The Forgotten Saint

Dada a extensão deste artigo, achei por bem publicar as versões inglesa e portuguesa em separado. Para a versão portuguesa, cliquem aqui.

One of Saint Vincent’s many depictions. Detail of a painting (unknown source).

Today, as in every twenty-second day of January, is the Feast of Saint Vincent, the true patron saint of the city of Lisbon (and not Saint Anthony, as we shall see further down) and one of the oldest saints worshiped by the Portuguese . However, ask anyone on the streets of Portugal, and nobody knows who he is – let alone that today is his day.

Who is Saint Vincent, then, and why is it important for us – Portuguese in general, 15th century reenactors in particular – to remember him?

A Saint from Hispania

No contemporary sources survive about the saint’s life. The ones we have closest to him are the works of Prudentius, the greatest Christian poet of late antiquity, who tells about Vincent’s torments in his Liber Peristephanon; and some of St. Augustine’s sermons.

It is the third century of the Christian era. In Rome, Diocletian is emperor. The future saint Vincent is born at the end of the century in Hispania Tarraconensis, more precisely in Osca (nowadays Huesca), a city near Saragossa.

Most of Vicent’s life is spent in Saragossa, where he receives his education in religion and letters from Bishop Valerius – the same bishop who would later ordain him deacon. Valerius, somewhat impaired in his functions by a speech impediment, entrusts the young Vicent with being his personal spokesman, and sends him out preaching in the diocese.

Vicente 2.png
Detail of the painting Flagellation of Sait Vincent, by  the Master of Castelsardo (ca. 1500-1510).

But this is not yet Constantine’s Christian-friendly Roman Empire. This is still the era of widespread anti-Christian persecutions and purges. Diocletian orders one of these brutal persecutions throughout the Empire, including the Iberian Peninsula. In Hispania, the governor Dacian is charged with carrying out this task. What follows is a story as simple as it is cruel: Dacian arrives in Saragossa, Bishop Valerius and his spokesman are captured and sent to Valencia, where they are imprisoned and tortured. In order to persuade them to deny their Christian faith and accept the pagan gods, Dacian commands them to be brough to his presence. His attempt at persuasion, sharpened by threats of torture, fails: neither Valerius nor Vincent accept the governor’s proposal. Valerius, spared due his age, is banished. Vincent, whose defiant attitude angers Dacian, is condemned to torture – including having salt rubbed in his wounds, being tortured on the rack, and being burned alive on a gridiron – and death. Vincent dies, martyred, on January 22 of the year 304.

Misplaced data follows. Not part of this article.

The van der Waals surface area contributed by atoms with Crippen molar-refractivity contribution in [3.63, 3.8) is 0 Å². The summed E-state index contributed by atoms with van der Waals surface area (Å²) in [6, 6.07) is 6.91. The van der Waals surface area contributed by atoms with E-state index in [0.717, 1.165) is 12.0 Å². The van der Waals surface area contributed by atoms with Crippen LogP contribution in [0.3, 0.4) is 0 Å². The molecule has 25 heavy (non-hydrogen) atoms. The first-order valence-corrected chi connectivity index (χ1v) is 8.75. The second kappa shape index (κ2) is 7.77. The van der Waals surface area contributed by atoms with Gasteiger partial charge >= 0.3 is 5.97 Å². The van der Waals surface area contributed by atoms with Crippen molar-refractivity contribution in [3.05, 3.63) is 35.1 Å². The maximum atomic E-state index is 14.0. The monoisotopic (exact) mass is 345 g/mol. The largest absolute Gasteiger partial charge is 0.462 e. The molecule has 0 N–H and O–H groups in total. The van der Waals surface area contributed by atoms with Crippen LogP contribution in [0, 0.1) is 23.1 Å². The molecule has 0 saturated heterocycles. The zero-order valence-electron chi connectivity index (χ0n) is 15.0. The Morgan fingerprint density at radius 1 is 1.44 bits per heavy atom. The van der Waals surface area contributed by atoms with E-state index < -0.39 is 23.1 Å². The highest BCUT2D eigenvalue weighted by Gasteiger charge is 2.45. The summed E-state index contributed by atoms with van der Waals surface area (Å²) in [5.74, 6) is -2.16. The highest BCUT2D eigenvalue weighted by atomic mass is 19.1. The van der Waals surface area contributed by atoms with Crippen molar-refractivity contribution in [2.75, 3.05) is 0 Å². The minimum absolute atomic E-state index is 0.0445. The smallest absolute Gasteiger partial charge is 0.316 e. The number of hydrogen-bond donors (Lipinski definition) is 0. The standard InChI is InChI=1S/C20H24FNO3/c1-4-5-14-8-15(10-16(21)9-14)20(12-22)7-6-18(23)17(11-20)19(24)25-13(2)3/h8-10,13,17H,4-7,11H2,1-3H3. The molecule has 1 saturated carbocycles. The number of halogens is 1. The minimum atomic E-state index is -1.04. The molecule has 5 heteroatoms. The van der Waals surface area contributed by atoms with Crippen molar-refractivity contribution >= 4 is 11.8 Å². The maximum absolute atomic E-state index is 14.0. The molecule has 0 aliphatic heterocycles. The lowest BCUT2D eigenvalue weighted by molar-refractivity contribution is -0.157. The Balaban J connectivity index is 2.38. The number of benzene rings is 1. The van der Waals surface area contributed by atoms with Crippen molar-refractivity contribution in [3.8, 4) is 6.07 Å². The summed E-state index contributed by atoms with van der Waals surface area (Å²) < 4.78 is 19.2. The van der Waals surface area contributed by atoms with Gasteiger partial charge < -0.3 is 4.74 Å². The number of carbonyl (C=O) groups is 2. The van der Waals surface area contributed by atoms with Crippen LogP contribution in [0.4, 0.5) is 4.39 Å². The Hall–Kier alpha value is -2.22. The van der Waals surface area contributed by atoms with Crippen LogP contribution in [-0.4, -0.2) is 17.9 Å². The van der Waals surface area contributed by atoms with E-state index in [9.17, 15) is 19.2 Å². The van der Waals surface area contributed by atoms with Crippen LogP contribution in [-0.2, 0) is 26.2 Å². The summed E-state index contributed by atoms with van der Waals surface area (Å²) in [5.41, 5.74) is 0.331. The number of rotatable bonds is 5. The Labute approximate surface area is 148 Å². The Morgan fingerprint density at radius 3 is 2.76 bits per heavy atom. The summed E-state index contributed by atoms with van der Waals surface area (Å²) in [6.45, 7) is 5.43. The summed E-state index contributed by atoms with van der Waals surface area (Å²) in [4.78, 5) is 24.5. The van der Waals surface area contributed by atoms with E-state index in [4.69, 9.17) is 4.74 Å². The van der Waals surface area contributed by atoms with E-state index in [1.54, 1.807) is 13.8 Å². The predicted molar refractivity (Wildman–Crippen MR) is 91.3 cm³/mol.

Waves and Crows

Vincent’s corpse was thrown to the wild, to be eaten by beasts. And here History turns into the intricacies of Legend. The story goes that the body, instead of being eaten, was saved and protected by a bird – a crow. Dacian then ordered the body be thrown into the sea, tied to a millstone. Even then he did not get rid of the young man, for Vincent’s body soon returned to shore. It is said that he was buried by a widow from Valencia, outside the city walls, and later transferred to the cathedral.

Not even then could Vincent, already famous as a saint (and known beyond the Iberian Peninsula), finally rest. With the end of the Roman Empire, the Peninsula is invaded by the Muslims, and the persecution of Christians is once again taken up [1]. The saint’s devotees decide to put Vincent’s body in a boat towards the West, that ends up wrecking next to the Promontorium Sacrum, thenceforth called the Cape of Saint Vincent. There a hermitage was erected, to safeguard the saint’s relics. But there was still one last journey in store for Vincent.

Vicente 3
The crows guarding Saint Vincent’s body. Illustration from the Book of Hours of King Dom Manuel.

Portugal, 12th century. King Afonso Henriques, in the midst of his affairs, will have been told the story of Saint Vincent and ordered the body of the saint, at that time held in Muslim territory, to be rescued and sent to Lisbon. According to legend, the boat with the martyr’s remains was always accompanied in its journey by two crows, one perched on the bow and another at the stern, protecting the saint until reaching Lisbon, where it arrived in 1176.

Saint Vincent in Lisbon and Portugal

With either more or less crows, what is certain that the relics were actually transferred from Sagres to a church outside the walls of Lisbon – São Vicente de Fora (lit. Saint Vincent Outside [The Walls], so called because it was placed outside the city walls). At the time, Saint Crispim was the patron saint of Lisbon [2]; but the city’s devotion to Saint Vincent grew to such heights that he was soon proclaimed patron saint of Lisbon. The boat and crows of legend were adopted as symbols of the city, and remain so to this day.

Martírio_de_São_Vicente_atado_à_coluna_(c._1470)_-_Nuno_Gonçalves (1)
Martyrdom of Saint Vincent, by Nuno Gonçalves (ca. 1470).